The Anti-Aliasing effect is one of the most common ways to reduce pixel aliasing and smooth jagged geometry edges. Flax offers various AA implementations that are suitable for various types of games. The active anti-aliasing mode can be specified in a PostFx Volume per-level, per-camera or per game.
Fast Approximate Anti-Aliasing
Fast-Approximate Anti-Aliasing (FXAA) is a cheap but solid single-pass post effect that has a low-performance impact and solid quality for most games. It is the most common choice for various games.
For more information, see: FXAA Whitepaper.
Temporal Anti-Aliasing (TAA) is an advanced effect where frames are accumulated over time in a dedicated history buffer to be used to smooth jittering edges. It applies sub-pixel jitter to a projection matrix and requires motion vectors.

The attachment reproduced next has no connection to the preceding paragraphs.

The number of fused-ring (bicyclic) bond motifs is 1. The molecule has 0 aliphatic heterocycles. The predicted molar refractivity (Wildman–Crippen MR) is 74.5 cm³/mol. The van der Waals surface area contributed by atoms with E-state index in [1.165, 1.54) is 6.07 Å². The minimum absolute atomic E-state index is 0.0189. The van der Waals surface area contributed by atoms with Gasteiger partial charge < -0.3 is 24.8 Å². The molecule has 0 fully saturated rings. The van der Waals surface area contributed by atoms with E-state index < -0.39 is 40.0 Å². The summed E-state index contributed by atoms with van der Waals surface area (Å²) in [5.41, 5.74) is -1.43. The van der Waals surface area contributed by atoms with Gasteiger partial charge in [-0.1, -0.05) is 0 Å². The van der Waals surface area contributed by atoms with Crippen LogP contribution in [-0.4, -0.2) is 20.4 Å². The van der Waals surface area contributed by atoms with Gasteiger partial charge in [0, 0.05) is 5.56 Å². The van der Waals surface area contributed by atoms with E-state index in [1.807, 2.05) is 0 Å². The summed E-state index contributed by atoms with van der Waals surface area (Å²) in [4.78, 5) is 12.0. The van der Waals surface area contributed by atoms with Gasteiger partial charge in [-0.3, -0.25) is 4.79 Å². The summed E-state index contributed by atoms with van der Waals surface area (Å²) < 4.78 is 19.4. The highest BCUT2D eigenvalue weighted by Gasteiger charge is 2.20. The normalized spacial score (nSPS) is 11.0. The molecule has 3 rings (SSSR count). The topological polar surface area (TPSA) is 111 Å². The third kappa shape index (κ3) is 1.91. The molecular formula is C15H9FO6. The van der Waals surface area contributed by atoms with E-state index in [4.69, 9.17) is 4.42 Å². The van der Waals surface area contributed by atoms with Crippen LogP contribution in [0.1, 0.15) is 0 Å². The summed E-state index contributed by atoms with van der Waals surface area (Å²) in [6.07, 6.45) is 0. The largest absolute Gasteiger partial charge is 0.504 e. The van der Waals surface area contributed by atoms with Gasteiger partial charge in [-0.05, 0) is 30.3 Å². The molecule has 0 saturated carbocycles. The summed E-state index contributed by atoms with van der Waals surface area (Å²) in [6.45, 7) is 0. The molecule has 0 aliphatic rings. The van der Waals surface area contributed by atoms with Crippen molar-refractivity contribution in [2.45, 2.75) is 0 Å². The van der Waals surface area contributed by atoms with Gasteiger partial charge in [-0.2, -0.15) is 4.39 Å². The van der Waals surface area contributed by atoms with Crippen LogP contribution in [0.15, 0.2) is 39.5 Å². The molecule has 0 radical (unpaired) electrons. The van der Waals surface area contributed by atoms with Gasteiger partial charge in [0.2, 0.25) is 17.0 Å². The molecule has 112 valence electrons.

|Jitter Spread||The diameter (in texels) inside which jitter samples are spread. Smaller values result in crisper but more aliased output, whilst larger values result in more stable but blurrier output.|
|Sharpness||Controls the amount of sharpening applied to the color buffer. TAA can induce a slight loss of details in high frequency regions. Sharpening alleviates this issue. High values may introduce dark-border artifacts.|
|Stationary Blending||The blend coefficient for stationary fragments. Controls the percentage of history samples blended into the final color for fragments with minimal active motion.|
|Motion Blending||The blending coefficient for moving fragments. Controls the percentage of history samples blended into the final color for fragments with significant active motion.|
Subpixel Morphological Anti-Aliasing
Subpixel Morphological Anti-Aliasing (SMAA) is a high quality anti-aliasing effect. Depending on the art-style of your production it can work as well as TAA while avoiding some of the shortcomings of this technique. This effect is slower than FXAA.
For more information, see: SMAA Publication.